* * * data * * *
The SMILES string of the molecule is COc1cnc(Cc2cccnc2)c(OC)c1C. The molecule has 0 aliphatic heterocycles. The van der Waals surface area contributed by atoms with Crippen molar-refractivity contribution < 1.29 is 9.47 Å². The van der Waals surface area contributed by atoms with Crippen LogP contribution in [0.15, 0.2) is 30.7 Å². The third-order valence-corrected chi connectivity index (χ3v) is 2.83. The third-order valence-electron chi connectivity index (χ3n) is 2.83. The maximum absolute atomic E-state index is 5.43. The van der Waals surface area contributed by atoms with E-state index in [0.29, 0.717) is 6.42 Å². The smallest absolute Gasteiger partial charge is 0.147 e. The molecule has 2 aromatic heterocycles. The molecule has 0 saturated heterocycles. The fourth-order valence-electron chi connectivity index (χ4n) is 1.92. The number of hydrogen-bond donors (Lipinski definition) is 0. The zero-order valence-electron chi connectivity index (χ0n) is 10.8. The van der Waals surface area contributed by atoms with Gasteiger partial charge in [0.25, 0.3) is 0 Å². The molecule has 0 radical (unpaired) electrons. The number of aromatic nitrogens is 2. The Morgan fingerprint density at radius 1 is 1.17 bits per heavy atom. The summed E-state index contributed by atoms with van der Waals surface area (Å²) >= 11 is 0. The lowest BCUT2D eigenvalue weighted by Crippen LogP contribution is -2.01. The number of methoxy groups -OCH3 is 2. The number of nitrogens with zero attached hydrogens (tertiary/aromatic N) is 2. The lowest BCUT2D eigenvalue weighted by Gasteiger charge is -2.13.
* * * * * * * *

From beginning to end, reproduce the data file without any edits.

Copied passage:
The SMILES string of the molecule is COc1cnc(Cc2cccnc2)c(OC)c1C. The molecule has 0 aliphatic heterocycles. The van der Waals surface area contributed by atoms with Crippen molar-refractivity contribution < 1.29 is 9.47 Å². The van der Waals surface area contributed by atoms with Crippen LogP contribution in [0.15, 0.2) is 30.7 Å². The third-order valence-corrected chi connectivity index (χ3v) is 2.83. The third-order valence-electron chi connectivity index (χ3n) is 2.83. The maximum absolute atomic E-state index is 5.43. The van der Waals surface area contributed by atoms with E-state index in [0.29, 0.717) is 6.42 Å². The smallest absolute Gasteiger partial charge is 0.147 e. The molecule has 2 aromatic heterocycles. The molecule has 0 saturated heterocycles. The fourth-order valence-electron chi connectivity index (χ4n) is 1.92. The number of hydrogen-bond donors (Lipinski definition) is 0. The zero-order valence-electron chi connectivity index (χ0n) is 10.8. The van der Waals surface area contributed by atoms with Gasteiger partial charge in [0.25, 0.3) is 0 Å². The molecule has 0 radical (unpaired) electrons. The number of aromatic nitrogens is 2. The Morgan fingerprint density at radius 1 is 1.17 bits per heavy atom. The summed E-state index contributed by atoms with van der Waals surface area (Å²) >= 11 is 0. The lowest BCUT2D eigenvalue weighted by Crippen LogP contribution is -2.01. The number of methoxy groups -OCH3 is 2. The number of nitrogens with zero attached hydrogens (tertiary/aromatic N) is 2. The lowest BCUT2D eigenvalue weighted by Gasteiger charge is -2.13.